“The company expects to incur restructuring charges for one-time termination benefits of about $30 million, accelerated depreciation of approximately $5 million and contract termination and other costs of approximately $15 million through 2020,” officials said in the filing.



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Reduced Relay moves back to City Park | News, Sports, Jobs

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PARKERSBURG – Relay for Life of Wood County will be a little different this year but the support of survivors, current fighters and those who lost their battle to cancer will remain the same.

Due to the recent increase in local COVID-19 cases, the event, which had been planned for the former Jungle Drive In Theatre will now take place at the Parkersburg City Park pond on July 17.

From 9:30 to 10:30 p.m., luminaries will be on display with each light honoring someone who’s fighting cancer, who survived cancer or who passed away due to cancer.

“We’re just trying to make every effort to do something for our community with our Relay but also to keep everybody safe,” Carmen Hathaway, senior community development manager with the American Cancer Society said. “We also would like to engage our cancer survivors to come if they can, remaining in the car so we can say hi to them as they come through.”

It is hoped to go back to the traditional Relay for Life event next year but Hathaway said in the meantime, folks can come and see the luminaries and visit relayforlife.orgwoodwv or the Relay for Life Wood County, Parkersburg Facebook page to donate.


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Statistics Canada to release June jobs report as pandemic restrictions ease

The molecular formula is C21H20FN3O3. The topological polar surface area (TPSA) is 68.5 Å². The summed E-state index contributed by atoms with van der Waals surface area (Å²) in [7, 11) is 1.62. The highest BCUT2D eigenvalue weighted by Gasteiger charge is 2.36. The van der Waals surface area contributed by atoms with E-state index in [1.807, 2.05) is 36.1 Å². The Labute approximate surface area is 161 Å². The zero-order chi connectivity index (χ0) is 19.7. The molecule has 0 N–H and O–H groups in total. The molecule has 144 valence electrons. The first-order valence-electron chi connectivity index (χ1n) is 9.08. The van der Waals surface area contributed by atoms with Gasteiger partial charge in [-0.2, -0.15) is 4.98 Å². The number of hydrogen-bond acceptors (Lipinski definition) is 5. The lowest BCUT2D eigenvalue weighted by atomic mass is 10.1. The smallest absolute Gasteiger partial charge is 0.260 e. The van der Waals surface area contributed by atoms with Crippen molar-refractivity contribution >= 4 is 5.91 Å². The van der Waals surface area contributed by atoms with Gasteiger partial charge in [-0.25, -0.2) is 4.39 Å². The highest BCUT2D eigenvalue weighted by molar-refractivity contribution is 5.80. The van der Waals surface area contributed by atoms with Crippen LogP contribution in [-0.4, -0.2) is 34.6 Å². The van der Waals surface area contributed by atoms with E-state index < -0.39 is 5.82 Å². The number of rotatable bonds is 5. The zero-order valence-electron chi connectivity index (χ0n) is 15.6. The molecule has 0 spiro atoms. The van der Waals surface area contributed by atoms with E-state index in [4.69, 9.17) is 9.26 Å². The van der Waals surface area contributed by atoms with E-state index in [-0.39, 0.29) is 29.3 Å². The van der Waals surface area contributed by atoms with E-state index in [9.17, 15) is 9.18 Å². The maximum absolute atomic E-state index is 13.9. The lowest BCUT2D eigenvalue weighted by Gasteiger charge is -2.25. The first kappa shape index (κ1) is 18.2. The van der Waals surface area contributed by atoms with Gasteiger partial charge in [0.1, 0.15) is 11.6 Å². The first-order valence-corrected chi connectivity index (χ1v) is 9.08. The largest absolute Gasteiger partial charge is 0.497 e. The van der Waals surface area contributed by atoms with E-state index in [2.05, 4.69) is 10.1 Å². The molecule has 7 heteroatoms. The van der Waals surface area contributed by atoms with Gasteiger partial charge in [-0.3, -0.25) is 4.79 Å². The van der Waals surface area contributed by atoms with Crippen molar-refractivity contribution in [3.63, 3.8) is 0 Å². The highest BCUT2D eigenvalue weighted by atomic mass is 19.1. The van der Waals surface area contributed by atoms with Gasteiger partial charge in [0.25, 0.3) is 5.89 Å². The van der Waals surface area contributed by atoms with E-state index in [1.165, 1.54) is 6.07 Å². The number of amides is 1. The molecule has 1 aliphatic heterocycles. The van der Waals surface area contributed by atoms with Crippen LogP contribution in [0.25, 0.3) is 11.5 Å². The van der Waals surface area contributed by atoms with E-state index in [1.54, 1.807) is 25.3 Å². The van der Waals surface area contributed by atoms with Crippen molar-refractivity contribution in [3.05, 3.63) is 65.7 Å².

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OTTAWA — Statistics Canada is set this morning to give a snapshot of the job market as it was last month as pandemic-related restrictions eased and reopenings widened.

Economists expect the report will show a bump in employment as a result, further recouping some of the approximately three million jobs lost over March and April.

Financial data firm Refinitiv says the average economist estimate for June is for employment to increase by 700,000 jobs and the unemployment rate to fall to 12.0 per cent.

The unemployment rate in May was a record-high 13.7 per cent, a far turn from the record low of 5.5 per cent recorded in January.

The Bank of Canada and federal government say the worst of the economic pain from the pandemic is behind the country, but Canada will face high unemployment and low growth until 2021.

The economic outlook released by the Liberal government Wednesday forecasted the unemployment rate to be 9.8 per cent for the calendar year, dropping to 7.8 per cent next year based on forecasts by 13 private sector economists.

This report by The Canadian Press was first published July 10, 2020.

The Canadian Press